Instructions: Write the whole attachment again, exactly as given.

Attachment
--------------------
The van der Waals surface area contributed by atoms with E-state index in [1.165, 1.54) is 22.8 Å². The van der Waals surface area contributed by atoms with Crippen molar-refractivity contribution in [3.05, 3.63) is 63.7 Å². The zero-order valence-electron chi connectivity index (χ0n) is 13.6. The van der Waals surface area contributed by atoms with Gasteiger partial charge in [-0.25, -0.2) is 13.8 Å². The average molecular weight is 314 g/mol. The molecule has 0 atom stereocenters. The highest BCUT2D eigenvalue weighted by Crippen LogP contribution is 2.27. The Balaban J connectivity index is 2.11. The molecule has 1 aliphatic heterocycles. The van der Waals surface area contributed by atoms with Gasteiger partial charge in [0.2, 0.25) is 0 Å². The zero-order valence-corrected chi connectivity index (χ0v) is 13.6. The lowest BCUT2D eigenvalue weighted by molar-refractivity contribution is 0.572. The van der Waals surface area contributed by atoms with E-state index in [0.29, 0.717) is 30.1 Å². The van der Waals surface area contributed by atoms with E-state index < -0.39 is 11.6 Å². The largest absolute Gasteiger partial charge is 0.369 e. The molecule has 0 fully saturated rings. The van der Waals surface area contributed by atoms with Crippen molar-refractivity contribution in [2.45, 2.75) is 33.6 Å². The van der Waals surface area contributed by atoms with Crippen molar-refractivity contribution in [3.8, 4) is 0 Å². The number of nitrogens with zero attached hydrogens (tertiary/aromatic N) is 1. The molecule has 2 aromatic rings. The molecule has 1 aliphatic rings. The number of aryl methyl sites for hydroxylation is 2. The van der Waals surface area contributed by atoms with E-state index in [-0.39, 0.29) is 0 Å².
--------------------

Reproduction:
The van der Waals surface area contributed by atoms with E-state index in [1.165, 1.54) is 22.8 Å². The van der Waals surface area contributed by atoms with Crippen molar-refractivity contribution in [3.05, 3.63) is 63.7 Å². The zero-order valence-electron chi connectivity index (χ0n) is 13.6. The van der Waals surface area contributed by atoms with Gasteiger partial charge in [-0.25, -0.2) is 13.8 Å². The average molecular weight is 314 g/mol. The molecule has 0 atom stereocenters. The highest BCUT2D eigenvalue weighted by Crippen LogP contribution is 2.27. The Balaban J connectivity index is 2.11. The molecule has 1 aliphatic heterocycles. The van der Waals surface area contributed by atoms with Gasteiger partial charge in [0.2, 0.25) is 0 Å². The zero-order valence-corrected chi connectivity index (χ0v) is 13.6. The lowest BCUT2D eigenvalue weighted by molar-refractivity contribution is 0.572. The van der Waals surface area contributed by atoms with E-state index in [0.29, 0.717) is 30.1 Å². The van der Waals surface area contributed by atoms with E-state index < -0.39 is 11.6 Å². The largest absolute Gasteiger partial charge is 0.369 e. The molecule has 0 fully saturated rings. The van der Waals surface area contributed by atoms with Crippen molar-refractivity contribution in [2.45, 2.75) is 33.6 Å². The van der Waals surface area contributed by atoms with Crippen molar-refractivity contribution in [3.8, 4) is 0 Å². The number of nitrogens with zero attached hydrogens (tertiary/aromatic N) is 1. The molecule has 2 aromatic rings. The molecule has 1 aliphatic rings. The number of aryl methyl sites for hydroxylation is 2. The van der Waals surface area contributed by atoms with E-state index in [-0.39, 0.29) is 0 Å².